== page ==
For example, the bioactive compounds known as alginates in brown seaweed have been shown to promote normal inflammatory processes within the brain by protecting mitochondrial membranes (the energy cells of the brain).REF#1864 

Although more research is needed, this is encouraging as science has found a link between inflammatory response, brain health, and brain aging.REF#1865 REF#1866 REF#1867 

As previously mentioned, sea vegetables are also good sources of iodine and essential fatty acids, which are critical for normal cognitive function.

Yet, the importance of iodine in brain development is often overlooked. 

Per the World Health Organization, “Iodine deficiency is the single most important preventable cause of brain damage” worldwide.REF#1868 

This is largely due to the impact of suboptimal maternal thyroid function on babies in-utero and the effects of iodine deficiency throughout a lifetime.REF#1869 

3: Seaweed May Support Healthy Thyroid Function

Thyroid disease affects an estimated 20 million Americans, with women at higher risk than men (although some experts believe that number is much higher).

Per the American Thyroid Association:REF#1870

  • More than 12% of the US population will develop thyroid disease in their lifetime.
  • Thyroid disease affects women five to eight times more than men (but men can get it too).
  • Up to 60% of people with thyroid disease are unaware they have it.
  • Undiagnosed thyroid disease may increase the risk of cardiovascular diseases, osteoporosis, and infertility.
  • The causes of thyroid problems are largely unknown.

Although many factors go into thyroid health issues, eating enough iodine-rich is often a good strategy to support overall thyroid health.

Research has shown iodine promotes healthy thyroid function, including normal levels of the thyroid hormones T4, T3, and TSH.

Research has also shown certain types of sea vegetables, such as the brown sea vegetable Sargassum, used in Traditional Chinese Medicine, may have an immunomodulating effect that may support thyroid health.REF#1871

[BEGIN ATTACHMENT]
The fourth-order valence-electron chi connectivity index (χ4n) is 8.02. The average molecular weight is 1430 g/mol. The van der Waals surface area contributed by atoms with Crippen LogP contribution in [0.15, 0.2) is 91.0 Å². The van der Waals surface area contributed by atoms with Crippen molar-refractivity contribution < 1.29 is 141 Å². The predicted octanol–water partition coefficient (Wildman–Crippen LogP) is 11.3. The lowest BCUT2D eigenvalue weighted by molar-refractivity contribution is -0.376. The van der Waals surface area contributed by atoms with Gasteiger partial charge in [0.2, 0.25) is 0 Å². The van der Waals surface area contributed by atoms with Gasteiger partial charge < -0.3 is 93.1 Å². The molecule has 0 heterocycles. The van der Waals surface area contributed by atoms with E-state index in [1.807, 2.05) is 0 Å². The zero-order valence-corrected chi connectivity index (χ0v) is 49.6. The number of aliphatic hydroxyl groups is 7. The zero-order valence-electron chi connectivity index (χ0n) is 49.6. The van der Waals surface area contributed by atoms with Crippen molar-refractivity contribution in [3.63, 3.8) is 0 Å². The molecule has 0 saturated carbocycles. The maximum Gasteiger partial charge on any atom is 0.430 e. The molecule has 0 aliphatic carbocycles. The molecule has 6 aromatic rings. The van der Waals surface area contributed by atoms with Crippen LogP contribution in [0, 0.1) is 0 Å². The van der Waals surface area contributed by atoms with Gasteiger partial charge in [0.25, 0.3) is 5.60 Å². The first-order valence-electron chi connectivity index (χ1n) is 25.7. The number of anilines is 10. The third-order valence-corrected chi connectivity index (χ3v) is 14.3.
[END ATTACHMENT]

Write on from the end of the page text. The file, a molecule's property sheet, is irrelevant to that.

However, some thyroid conditions do not respond well to additional dietary iodine. Always check with your doctor before increasing your iodine consumption.

Learn more about thyroid health in Thyroid Symptoms, Labs, And Supplements To Discuss With Your Doctor.

4. Sea Vegetables Are Excellent For Healthy, Flavorful, Plant-Based Cooking

Sea vegetables, when used correctly, can be a secret weapon in the kitchen.

They’re low-calorie, and their naturally salty, umami flavor lends itself to various savory dishes like stir fries, dressings, soups, noodles, and grains.

Dulse, for example, is a popular addition to low-salt seasoning blends because it adds a nice boost of flavor with less sodium than table salt.

The mild flavor and thickening action of dulse flakes make it an excellent superfood addition to smoothies.

And the sea vegetable agar agar can be used as a vegan substitute for gelatin.

We’ll share more culinary tips coming up.

5: Sea Vegetables Promote Healthy Digestive Functions

Research has shown sea vegetable extracts contain beneficial antioxidant polysaccharides known as alginates.

Alginates are rich in a plant compound known as mannuronic acid, which may have a protective effect on the gastrointestinal system.REF#1872 

Polysaccharides found in Algal, a type of algae, have also been shown to improve satiety and modulate gut microbiota.

And Laminaria japonica, a type of brown sea vegetable used in seaweed kimchi, has been shown to promote normal intestinal barrier function.REF#1873 

As previously mentioned, sea vegetables contain fiber and other digestive-supportive nutrients such as amino acids and magnesium.

Learn more about the gut microbiome and digestive health from a naturopath and medical herbalist in: Understanding The Microbiome & Tips To Maintain A Healthy Gut.

6: Sea Vegetables Support Immunity

Eating sea vegetables has many potential benefits for the immune system, including providing:

  • Essential nutrients, Such as iodine, vitamins C and A, are critical to various aspects of immune function.
  • Microbiome support: Since up to 80% of our immune system resides in the gut, eating a diverse diet of gut-supportive foods makes sense.
  • Inflammatory response support: This affects immunity, joint health, and more.

If you’re concerned about immunity, sea vegetables may be a healthy and functional addition to your diet.

7: Sea Vegetables May Promote Metabolic Health

Metabolic health refers to the health and function of various organs and systems involved in metabolism. 

This includes the thyroid, pancreas, cells, cardiovascular system, digestion, and others.

The nutrients and phytochemicals in sea vegetables have been shown to support metabolic health.

For example, per a 2020 study in the Journal Current Developments In Nutrition, the sea vegetable Algal contains polysaccharides, proteins, peptides, and phenolic fractions that support metabolic health by improving satiety, modulating gut microbiota, acting as antioxidants, and promoting normal inflammatory response, cholesterol levels, and sugar metabolism.REF#1874